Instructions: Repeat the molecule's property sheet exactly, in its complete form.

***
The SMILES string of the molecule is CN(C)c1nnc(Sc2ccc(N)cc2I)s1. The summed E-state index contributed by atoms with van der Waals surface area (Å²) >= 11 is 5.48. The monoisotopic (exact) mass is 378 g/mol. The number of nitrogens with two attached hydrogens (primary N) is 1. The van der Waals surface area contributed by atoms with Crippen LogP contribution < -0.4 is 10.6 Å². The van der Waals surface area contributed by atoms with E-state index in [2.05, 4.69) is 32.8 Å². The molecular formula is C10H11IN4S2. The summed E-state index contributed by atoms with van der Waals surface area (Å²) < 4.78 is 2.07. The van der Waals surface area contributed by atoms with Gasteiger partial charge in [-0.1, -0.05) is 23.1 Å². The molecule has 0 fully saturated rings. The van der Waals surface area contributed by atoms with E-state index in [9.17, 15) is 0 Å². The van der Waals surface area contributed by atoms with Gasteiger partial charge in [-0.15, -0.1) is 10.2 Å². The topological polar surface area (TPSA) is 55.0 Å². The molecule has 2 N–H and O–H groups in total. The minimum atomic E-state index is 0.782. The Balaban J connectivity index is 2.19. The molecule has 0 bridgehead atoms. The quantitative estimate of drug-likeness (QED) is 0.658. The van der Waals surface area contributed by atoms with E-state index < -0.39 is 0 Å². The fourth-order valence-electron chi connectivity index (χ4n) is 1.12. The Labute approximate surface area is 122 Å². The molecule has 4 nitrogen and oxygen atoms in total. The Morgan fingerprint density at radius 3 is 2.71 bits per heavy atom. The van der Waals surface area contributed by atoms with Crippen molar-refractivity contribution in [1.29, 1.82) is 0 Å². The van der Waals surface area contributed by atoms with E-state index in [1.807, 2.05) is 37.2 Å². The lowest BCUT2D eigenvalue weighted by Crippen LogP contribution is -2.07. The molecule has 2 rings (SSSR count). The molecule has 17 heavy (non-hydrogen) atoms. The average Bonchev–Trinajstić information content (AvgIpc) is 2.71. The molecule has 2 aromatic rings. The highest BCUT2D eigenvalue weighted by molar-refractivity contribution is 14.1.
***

The SMILES string of the molecule is CN(C)c1nnc(Sc2ccc(N)cc2I)s1. The summed E-state index contributed by atoms with van der Waals surface area (Å²) >= 11 is 5.48. The monoisotopic (exact) mass is 378 g/mol. The number of nitrogens with two attached hydrogens (primary N) is 1. The van der Waals surface area contributed by atoms with Crippen LogP contribution < -0.4 is 10.6 Å². The van der Waals surface area contributed by atoms with E-state index in [2.05, 4.69) is 32.8 Å². The molecular formula is C10H11IN4S2. The summed E-state index contributed by atoms with van der Waals surface area (Å²) < 4.78 is 2.07. The van der Waals surface area contributed by atoms with Gasteiger partial charge in [-0.1, -0.05) is 23.1 Å². The molecule has 0 fully saturated rings. The van der Waals surface area contributed by atoms with E-state index in [9.17, 15) is 0 Å². The van der Waals surface area contributed by atoms with Gasteiger partial charge in [-0.15, -0.1) is 10.2 Å². The topological polar surface area (TPSA) is 55.0 Å². The molecule has 2 N–H and O–H groups in total. The minimum atomic E-state index is 0.782. The Balaban J connectivity index is 2.19. The molecule has 0 bridgehead atoms. The quantitative estimate of drug-likeness (QED) is 0.658. The van der Waals surface area contributed by atoms with E-state index < -0.39 is 0 Å². The fourth-order valence-electron chi connectivity index (χ4n) is 1.12. The Labute approximate surface area is 122 Å². The molecule has 4 nitrogen and oxygen atoms in total. The Morgan fingerprint density at radius 3 is 2.71 bits per heavy atom. The van der Waals surface area contributed by atoms with Crippen molar-refractivity contribution in [1.29, 1.82) is 0 Å². The van der Waals surface area contributed by atoms with E-state index in [1.807, 2.05) is 37.2 Å². The lowest BCUT2D eigenvalue weighted by Crippen LogP contribution is -2.07. The molecule has 2 rings (SSSR count). The molecule has 17 heavy (non-hydrogen) atoms. The average Bonchev–Trinajstić information content (AvgIpc) is 2.71. The molecule has 2 aromatic rings. The highest BCUT2D eigenvalue weighted by molar-refractivity contribution is 14.1.